Governments and other financial organizations are constantly measuring trends in the economy to try to predict what will happen next. The ability to successfully economic trends has a profound effect on whether or not a business will make a profit or lose money. The economy also affects people's personal lives by helping them make good decisions: Is this a good time to buy a car? Refinance your home? Take a new job? One of the measurements used to evaluate and predict the economy is the CPI, or Consumer Price Index.
Students examine the reasoning behind and the implications of the change in the CPI calculation. The government computes indexes of the prices of a collection or market basket of goods and services. It measures the prices of a fixed market basket of some 300 consumer goods and services purchased by a typical urban consumer. Critics have charged that the CPI tends to overstate inflation.
This lesson focuses on the Consumer Price Index (CPI) and rate of inflation reported March 15, 2013, by the U.S. Bureau of Labor Statistics (BLS) for the month of February, 2013. Students will read the BLS report, analyze the meaning of the CPI data, determine the change in consumer prices, and explore the impact of the change in the price level on themselves, their families, consumers, and producers.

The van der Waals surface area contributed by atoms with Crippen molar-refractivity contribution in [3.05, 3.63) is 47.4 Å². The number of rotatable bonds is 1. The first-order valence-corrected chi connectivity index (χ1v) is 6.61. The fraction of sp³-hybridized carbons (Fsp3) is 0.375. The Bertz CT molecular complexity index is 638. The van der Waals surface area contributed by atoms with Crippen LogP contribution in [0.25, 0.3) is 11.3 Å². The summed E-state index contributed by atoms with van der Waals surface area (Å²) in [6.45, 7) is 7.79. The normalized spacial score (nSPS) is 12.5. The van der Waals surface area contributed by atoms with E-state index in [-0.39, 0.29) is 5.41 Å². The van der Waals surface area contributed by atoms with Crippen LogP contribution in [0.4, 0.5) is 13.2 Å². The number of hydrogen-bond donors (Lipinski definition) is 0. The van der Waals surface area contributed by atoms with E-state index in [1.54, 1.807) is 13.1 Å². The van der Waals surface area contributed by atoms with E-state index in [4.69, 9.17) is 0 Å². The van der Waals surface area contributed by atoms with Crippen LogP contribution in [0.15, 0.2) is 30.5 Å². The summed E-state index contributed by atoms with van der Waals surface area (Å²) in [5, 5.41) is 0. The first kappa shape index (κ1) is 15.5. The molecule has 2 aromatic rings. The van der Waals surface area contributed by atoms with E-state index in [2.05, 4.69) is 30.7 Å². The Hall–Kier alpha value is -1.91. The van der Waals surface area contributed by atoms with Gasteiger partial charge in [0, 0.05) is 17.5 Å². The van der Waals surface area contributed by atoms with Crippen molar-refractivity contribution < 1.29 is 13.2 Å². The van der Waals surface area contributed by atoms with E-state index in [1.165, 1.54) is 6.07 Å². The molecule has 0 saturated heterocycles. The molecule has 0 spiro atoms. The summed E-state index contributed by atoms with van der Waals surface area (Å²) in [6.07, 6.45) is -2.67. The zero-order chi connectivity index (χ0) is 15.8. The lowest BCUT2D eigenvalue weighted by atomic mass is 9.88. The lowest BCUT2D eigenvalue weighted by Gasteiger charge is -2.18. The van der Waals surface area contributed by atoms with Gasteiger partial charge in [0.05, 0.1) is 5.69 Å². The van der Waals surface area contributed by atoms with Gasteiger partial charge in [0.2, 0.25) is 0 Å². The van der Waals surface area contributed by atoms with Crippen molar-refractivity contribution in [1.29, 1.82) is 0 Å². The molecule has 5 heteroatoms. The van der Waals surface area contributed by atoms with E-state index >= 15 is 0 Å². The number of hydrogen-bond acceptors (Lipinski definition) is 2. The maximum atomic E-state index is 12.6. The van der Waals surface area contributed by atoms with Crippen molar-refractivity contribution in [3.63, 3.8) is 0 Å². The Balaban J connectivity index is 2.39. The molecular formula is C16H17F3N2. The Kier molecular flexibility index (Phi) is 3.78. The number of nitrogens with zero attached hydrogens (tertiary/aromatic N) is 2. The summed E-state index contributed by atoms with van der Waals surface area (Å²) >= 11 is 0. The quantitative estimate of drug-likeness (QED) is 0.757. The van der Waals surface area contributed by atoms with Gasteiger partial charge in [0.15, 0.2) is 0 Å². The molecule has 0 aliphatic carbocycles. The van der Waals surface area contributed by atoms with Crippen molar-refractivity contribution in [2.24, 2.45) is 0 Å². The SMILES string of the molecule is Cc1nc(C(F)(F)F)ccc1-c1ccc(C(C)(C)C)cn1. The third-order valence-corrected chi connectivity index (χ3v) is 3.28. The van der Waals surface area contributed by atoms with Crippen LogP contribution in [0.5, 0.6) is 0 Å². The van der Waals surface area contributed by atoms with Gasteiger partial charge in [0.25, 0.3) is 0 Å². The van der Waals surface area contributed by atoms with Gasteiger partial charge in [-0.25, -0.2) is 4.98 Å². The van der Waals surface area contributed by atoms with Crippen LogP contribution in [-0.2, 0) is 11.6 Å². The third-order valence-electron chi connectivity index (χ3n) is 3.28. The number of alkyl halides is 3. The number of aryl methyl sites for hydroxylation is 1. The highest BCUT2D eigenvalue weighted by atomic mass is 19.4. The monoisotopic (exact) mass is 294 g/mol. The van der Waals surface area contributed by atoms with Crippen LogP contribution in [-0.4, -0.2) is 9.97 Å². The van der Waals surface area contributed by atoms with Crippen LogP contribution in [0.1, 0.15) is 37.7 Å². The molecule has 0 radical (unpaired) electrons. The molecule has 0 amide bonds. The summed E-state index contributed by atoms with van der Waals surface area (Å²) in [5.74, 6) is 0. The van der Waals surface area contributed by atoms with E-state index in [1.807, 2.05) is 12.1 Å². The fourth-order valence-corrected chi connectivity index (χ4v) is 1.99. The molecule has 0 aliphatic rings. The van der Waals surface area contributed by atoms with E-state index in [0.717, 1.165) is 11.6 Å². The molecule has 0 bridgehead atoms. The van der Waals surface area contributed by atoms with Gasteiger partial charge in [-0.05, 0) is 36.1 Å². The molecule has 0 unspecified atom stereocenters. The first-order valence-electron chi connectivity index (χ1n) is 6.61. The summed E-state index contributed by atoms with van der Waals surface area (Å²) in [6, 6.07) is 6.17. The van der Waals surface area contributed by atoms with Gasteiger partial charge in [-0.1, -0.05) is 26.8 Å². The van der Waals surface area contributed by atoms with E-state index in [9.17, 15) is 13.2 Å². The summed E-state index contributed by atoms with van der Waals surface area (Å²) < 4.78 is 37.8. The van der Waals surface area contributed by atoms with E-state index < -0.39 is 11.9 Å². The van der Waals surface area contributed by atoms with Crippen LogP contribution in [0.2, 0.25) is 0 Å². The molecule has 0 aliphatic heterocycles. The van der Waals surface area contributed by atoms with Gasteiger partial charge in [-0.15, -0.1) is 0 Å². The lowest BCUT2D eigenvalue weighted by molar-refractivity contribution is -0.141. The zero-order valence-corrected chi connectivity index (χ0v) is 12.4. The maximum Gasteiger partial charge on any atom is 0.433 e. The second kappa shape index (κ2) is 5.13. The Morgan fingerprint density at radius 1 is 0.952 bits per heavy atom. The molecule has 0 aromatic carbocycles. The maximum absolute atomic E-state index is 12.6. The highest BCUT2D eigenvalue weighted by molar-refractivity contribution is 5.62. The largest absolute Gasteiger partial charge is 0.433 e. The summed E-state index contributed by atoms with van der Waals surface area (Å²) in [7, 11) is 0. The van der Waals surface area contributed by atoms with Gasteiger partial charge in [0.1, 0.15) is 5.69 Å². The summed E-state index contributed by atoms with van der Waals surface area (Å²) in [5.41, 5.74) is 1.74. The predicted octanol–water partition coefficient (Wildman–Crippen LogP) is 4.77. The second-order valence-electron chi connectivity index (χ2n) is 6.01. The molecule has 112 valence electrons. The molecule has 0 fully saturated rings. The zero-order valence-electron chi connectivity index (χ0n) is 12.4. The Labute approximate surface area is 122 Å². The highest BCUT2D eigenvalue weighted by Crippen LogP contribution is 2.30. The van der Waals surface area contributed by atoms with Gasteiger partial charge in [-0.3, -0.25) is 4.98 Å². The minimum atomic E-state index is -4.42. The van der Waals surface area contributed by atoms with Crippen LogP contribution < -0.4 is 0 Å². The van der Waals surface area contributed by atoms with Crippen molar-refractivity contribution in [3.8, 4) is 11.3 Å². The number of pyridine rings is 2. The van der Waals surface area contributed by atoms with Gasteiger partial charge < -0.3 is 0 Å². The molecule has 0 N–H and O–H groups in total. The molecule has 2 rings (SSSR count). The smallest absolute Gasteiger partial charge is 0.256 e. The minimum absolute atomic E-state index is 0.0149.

The following lessons come from the Council for Economic Education's library of publications. Clicking the publication title or image will take you to the Council for Economic Education Store for more detailed information.
Teaching Financial Crises is an eight lesson resource that provides an organizing framework in which to contextualize all of the media attention that has been paid to the recent financial crisis, as well as put it in a historical context. The current events stories, opinion pieces, and other popular media pieces that are today in great supply have generally not connected to educational objectives, historical analysis, and economic processes and concepts that are used in the high school classroom. In Teaching Financial Crises, teachers will find a non-partisan and non-ideological resource to help them simplify and offer balanced perspectives on this challenging subject matter.
3 out of 9 lessons from this publication relate to this EconEdLink lesson.
Focus: Understanding Economics in U.S. History uses a unique mystery-solving approach to teach U.S. economic history to your high school students.
3 out of 40 lessons from this publication relate to this EconEdLink lesson.
This publication contains 20 lessons designed to provide an economic insight into topics typically covered in may civics and government classes.
2 out of 21 lessons from this publication relate to this EconEdLink lesson.